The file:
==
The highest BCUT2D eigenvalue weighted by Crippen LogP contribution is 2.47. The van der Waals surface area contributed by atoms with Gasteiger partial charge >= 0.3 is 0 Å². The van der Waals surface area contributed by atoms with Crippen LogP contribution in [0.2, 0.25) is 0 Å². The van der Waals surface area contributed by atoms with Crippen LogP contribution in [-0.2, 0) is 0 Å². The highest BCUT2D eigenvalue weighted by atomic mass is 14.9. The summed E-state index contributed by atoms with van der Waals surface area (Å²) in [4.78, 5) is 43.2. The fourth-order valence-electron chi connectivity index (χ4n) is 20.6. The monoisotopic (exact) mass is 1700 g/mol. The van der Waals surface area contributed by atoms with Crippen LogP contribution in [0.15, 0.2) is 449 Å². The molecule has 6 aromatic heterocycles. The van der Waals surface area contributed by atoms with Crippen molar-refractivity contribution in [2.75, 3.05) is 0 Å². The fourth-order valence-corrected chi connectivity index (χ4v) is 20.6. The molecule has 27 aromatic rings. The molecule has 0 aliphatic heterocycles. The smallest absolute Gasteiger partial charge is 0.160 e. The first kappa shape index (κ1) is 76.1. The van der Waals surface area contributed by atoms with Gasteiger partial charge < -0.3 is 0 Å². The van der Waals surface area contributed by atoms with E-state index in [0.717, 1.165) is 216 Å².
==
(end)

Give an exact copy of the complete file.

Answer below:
The highest BCUT2D eigenvalue weighted by Crippen LogP contribution is 2.47. The van der Waals surface area contributed by atoms with Gasteiger partial charge >= 0.3 is 0 Å². The van der Waals surface area contributed by atoms with Crippen LogP contribution in [0.2, 0.25) is 0 Å². The van der Waals surface area contributed by atoms with Crippen LogP contribution in [-0.2, 0) is 0 Å². The highest BCUT2D eigenvalue weighted by atomic mass is 14.9. The summed E-state index contributed by atoms with van der Waals surface area (Å²) in [4.78, 5) is 43.2. The fourth-order valence-electron chi connectivity index (χ4n) is 20.6. The monoisotopic (exact) mass is 1700 g/mol. The van der Waals surface area contributed by atoms with Crippen LogP contribution in [0.15, 0.2) is 449 Å². The molecule has 6 aromatic heterocycles. The van der Waals surface area contributed by atoms with Crippen molar-refractivity contribution in [2.75, 3.05) is 0 Å². The fourth-order valence-corrected chi connectivity index (χ4v) is 20.6. The molecule has 27 aromatic rings. The molecule has 0 aliphatic heterocycles. The smallest absolute Gasteiger partial charge is 0.160 e. The first kappa shape index (κ1) is 76.1. The van der Waals surface area contributed by atoms with Gasteiger partial charge < -0.3 is 0 Å². The van der Waals surface area contributed by atoms with E-state index in [0.717, 1.165) is 216 Å².